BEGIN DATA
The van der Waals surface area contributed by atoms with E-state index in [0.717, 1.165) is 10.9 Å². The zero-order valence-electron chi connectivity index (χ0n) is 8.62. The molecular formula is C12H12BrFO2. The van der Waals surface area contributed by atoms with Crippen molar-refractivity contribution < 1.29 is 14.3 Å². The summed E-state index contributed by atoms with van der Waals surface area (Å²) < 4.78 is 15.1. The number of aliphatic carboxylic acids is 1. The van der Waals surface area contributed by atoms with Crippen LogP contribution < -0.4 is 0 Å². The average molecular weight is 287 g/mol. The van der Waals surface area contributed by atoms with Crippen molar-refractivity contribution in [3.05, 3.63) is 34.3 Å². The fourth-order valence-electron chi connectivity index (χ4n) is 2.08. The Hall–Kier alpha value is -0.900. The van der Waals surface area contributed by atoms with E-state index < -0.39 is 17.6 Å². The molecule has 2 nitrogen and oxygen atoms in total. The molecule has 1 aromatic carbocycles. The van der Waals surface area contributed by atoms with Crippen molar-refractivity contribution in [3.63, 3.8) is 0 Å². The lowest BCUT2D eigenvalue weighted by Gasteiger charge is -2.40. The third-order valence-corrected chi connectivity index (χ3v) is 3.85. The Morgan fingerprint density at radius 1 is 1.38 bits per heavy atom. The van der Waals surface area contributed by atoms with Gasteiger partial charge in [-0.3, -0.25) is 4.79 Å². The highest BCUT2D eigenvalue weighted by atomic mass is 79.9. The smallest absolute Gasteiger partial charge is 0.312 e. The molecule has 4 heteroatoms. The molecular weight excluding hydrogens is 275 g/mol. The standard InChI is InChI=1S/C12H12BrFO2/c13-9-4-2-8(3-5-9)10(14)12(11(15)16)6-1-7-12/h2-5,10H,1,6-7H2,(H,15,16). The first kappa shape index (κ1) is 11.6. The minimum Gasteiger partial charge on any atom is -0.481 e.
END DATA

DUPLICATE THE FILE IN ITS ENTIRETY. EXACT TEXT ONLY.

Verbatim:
The van der Waals surface area contributed by atoms with E-state index in [0.717, 1.165) is 10.9 Å². The zero-order valence-electron chi connectivity index (χ0n) is 8.62. The molecular formula is C12H12BrFO2. The van der Waals surface area contributed by atoms with Crippen molar-refractivity contribution < 1.29 is 14.3 Å². The summed E-state index contributed by atoms with van der Waals surface area (Å²) < 4.78 is 15.1. The number of aliphatic carboxylic acids is 1. The van der Waals surface area contributed by atoms with Crippen LogP contribution < -0.4 is 0 Å². The average molecular weight is 287 g/mol. The van der Waals surface area contributed by atoms with Crippen molar-refractivity contribution in [3.05, 3.63) is 34.3 Å². The fourth-order valence-electron chi connectivity index (χ4n) is 2.08. The Hall–Kier alpha value is -0.900. The van der Waals surface area contributed by atoms with E-state index < -0.39 is 17.6 Å². The molecule has 2 nitrogen and oxygen atoms in total. The molecule has 1 aromatic carbocycles. The van der Waals surface area contributed by atoms with Crippen molar-refractivity contribution in [3.63, 3.8) is 0 Å². The lowest BCUT2D eigenvalue weighted by Gasteiger charge is -2.40. The third-order valence-corrected chi connectivity index (χ3v) is 3.85. The Morgan fingerprint density at radius 1 is 1.38 bits per heavy atom. The van der Waals surface area contributed by atoms with Gasteiger partial charge in [-0.3, -0.25) is 4.79 Å². The highest BCUT2D eigenvalue weighted by atomic mass is 79.9. The smallest absolute Gasteiger partial charge is 0.312 e. The molecule has 4 heteroatoms. The molecular weight excluding hydrogens is 275 g/mol. The standard InChI is InChI=1S/C12H12BrFO2/c13-9-4-2-8(3-5-9)10(14)12(11(15)16)6-1-7-12/h2-5,10H,1,6-7H2,(H,15,16). The first kappa shape index (κ1) is 11.6. The minimum Gasteiger partial charge on any atom is -0.481 e.